Grave Encounters – Review
Because MTV doesn’t play music videos anymore, they had to fill the airwaves with reality crap, but there was one breathe of fresh air on that station from 2000-2002 called MTV’s Fear. Taking the popular reality show conventions, and flipping them, Fear proved to be a scary must-watch delight, and a precursor to horror’s favorite new sub-genre – the “found footage” genre. The show placed contestants in haunted locations, gave them tasks to complete, and their only help was themselves and their night vision camera. Grave Encounters is a feature film version of this, while sending up popular ghost shows like Ghost Hunters and proving itself to be far, far scarier than Paranormal Activity.
What works so well in Grave Encounters, a terrific no-budget debut from The Vicious Brothers, is that it follows the conventions of the genre, almost worn out by [REC] sequels, Paranormal Activity, The Last Exorcism, and of course, The Blair Witch Project, and infuses it with vicious supernatural elements. For some films, a door moving or a loud thump is the source of its scares, but The Vicious Brothers aren’t interested in such rudimentary typecast scares. While showing how reality TV has become rather scripted, The Vicious Brothers are also skeptical of the “found footage” genre, and are keen on giving smart horror fans a real jolt of terror.
The story is simple, because it needs to be. A popular TV show is gearing up for their next episode at the abandoned Collingwood Psychiatric Hospital, and while filming and even staging certain moments, are caught up and trapped in the hospital. One key thing the directors do, is allow the camera lights, along with the night vision, to capture a truly wonderful location where they filmed at. The green light of the night vision instantly adds depth to the rooms and immediately instills tension. With suspense, you need a payoff, and Grave Encounters has plenty of little climaxes that should make you scream. Doors moving and shadows creeping are absent, and instead, and it’s one of the film’s best new elements to the genre, is the supernatural boo’s are manifested into some really pissed off ghosts.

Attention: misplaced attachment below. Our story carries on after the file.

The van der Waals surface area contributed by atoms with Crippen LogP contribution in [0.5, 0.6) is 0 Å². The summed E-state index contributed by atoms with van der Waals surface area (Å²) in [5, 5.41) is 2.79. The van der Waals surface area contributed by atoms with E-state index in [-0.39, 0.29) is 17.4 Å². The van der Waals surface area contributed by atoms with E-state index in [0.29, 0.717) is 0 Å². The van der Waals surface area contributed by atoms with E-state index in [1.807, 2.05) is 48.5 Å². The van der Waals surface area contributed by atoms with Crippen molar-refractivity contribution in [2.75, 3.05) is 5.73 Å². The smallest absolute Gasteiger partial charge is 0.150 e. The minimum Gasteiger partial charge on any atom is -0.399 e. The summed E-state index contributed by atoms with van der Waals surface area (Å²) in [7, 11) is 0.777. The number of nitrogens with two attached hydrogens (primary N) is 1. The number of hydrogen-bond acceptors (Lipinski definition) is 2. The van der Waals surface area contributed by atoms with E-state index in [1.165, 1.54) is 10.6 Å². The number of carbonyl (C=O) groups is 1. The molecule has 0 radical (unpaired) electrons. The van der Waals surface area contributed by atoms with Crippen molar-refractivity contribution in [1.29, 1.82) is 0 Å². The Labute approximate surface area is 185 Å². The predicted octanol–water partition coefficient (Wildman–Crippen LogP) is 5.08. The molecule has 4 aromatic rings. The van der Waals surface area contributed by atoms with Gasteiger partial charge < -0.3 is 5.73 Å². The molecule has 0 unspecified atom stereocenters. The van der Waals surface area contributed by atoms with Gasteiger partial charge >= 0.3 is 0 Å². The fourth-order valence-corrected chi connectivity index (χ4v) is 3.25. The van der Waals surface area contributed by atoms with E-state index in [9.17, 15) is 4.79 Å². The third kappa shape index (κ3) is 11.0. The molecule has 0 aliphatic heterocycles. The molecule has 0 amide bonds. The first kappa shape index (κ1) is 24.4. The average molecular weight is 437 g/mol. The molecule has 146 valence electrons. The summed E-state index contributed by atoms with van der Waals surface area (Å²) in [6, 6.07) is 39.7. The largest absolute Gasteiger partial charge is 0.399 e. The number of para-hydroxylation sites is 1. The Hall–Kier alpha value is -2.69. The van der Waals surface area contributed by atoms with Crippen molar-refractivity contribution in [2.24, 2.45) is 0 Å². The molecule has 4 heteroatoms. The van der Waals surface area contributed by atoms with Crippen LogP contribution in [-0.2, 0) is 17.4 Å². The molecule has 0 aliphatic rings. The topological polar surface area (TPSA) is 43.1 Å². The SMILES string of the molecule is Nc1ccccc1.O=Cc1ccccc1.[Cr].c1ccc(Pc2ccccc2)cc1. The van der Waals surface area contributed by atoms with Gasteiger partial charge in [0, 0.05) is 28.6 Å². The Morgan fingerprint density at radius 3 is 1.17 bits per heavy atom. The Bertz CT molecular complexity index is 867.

Familiarity both helps Grave Encounters and somewhat hurts it, but this wasn’t made to convert the naysayers of this genre. The abandoned Collingwood Psychiatric Hospital is place I don’t want to visit. Featuring a scare-a-minute finale, Grave Encounters is a fun thrill ride, no matter the similar notes to The Blair Witch or the Silent Hill video games. Where as the slasher genre in the 1980s burned itself out, so did the teen-horror-parody in the 1990s, and the zombie genre in the 2000s, the “found footage” genre might be heading that way too soon, but it won’t be Grave Encounters fault.